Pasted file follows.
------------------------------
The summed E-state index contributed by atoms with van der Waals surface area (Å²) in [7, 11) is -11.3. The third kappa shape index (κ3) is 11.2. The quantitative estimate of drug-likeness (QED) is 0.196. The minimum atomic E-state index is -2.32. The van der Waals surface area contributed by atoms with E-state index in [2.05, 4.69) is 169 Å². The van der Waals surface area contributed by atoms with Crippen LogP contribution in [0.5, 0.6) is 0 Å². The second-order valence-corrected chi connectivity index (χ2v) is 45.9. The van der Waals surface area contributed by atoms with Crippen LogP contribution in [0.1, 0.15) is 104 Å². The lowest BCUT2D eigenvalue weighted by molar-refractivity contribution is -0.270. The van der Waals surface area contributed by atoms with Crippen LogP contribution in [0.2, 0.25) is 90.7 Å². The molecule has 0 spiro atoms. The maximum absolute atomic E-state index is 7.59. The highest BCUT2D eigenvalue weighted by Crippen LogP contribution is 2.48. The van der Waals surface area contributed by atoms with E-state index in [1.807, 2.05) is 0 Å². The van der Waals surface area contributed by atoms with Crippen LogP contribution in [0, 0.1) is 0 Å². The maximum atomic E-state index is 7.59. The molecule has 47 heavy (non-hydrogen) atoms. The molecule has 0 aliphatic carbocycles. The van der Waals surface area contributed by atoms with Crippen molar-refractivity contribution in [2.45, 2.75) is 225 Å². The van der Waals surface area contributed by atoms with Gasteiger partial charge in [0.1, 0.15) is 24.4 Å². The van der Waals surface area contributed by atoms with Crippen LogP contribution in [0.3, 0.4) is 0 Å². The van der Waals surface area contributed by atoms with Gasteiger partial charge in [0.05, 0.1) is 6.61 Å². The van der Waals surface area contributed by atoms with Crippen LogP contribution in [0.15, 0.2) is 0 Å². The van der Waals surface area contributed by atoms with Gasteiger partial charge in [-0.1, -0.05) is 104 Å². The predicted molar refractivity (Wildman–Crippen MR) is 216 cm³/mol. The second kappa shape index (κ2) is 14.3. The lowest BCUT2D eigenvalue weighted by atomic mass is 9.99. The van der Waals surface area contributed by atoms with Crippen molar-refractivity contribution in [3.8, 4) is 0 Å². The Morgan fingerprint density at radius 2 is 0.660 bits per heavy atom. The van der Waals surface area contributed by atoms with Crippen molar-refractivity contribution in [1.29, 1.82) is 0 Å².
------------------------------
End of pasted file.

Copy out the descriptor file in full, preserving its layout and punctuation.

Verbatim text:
The summed E-state index contributed by atoms with van der Waals surface area (Å²) in [7, 11) is -11.3. The third kappa shape index (κ3) is 11.2. The quantitative estimate of drug-likeness (QED) is 0.196. The minimum atomic E-state index is -2.32. The van der Waals surface area contributed by atoms with E-state index in [2.05, 4.69) is 169 Å². The van der Waals surface area contributed by atoms with Crippen LogP contribution in [0.5, 0.6) is 0 Å². The second-order valence-corrected chi connectivity index (χ2v) is 45.9. The van der Waals surface area contributed by atoms with Crippen LogP contribution in [0.1, 0.15) is 104 Å². The lowest BCUT2D eigenvalue weighted by molar-refractivity contribution is -0.270. The van der Waals surface area contributed by atoms with Crippen LogP contribution in [0.2, 0.25) is 90.7 Å². The molecule has 0 spiro atoms. The maximum absolute atomic E-state index is 7.59. The highest BCUT2D eigenvalue weighted by Crippen LogP contribution is 2.48. The van der Waals surface area contributed by atoms with E-state index in [1.807, 2.05) is 0 Å². The van der Waals surface area contributed by atoms with Crippen LogP contribution in [0, 0.1) is 0 Å². The maximum atomic E-state index is 7.59. The molecule has 47 heavy (non-hydrogen) atoms. The molecule has 0 aliphatic carbocycles. The van der Waals surface area contributed by atoms with Crippen molar-refractivity contribution in [2.45, 2.75) is 225 Å². The van der Waals surface area contributed by atoms with Gasteiger partial charge in [0.1, 0.15) is 24.4 Å². The van der Waals surface area contributed by atoms with Crippen LogP contribution in [0.3, 0.4) is 0 Å². The van der Waals surface area contributed by atoms with Gasteiger partial charge in [0.05, 0.1) is 6.61 Å². The van der Waals surface area contributed by atoms with Crippen LogP contribution in [0.15, 0.2) is 0 Å². The van der Waals surface area contributed by atoms with Gasteiger partial charge in [-0.1, -0.05) is 104 Å². The predicted molar refractivity (Wildman–Crippen MR) is 216 cm³/mol. The second kappa shape index (κ2) is 14.3. The lowest BCUT2D eigenvalue weighted by atomic mass is 9.99. The van der Waals surface area contributed by atoms with Crippen molar-refractivity contribution in [3.8, 4) is 0 Å². The Morgan fingerprint density at radius 2 is 0.660 bits per heavy atom. The van der Waals surface area contributed by atoms with Crippen molar-refractivity contribution in [1.29, 1.82) is 0 Å².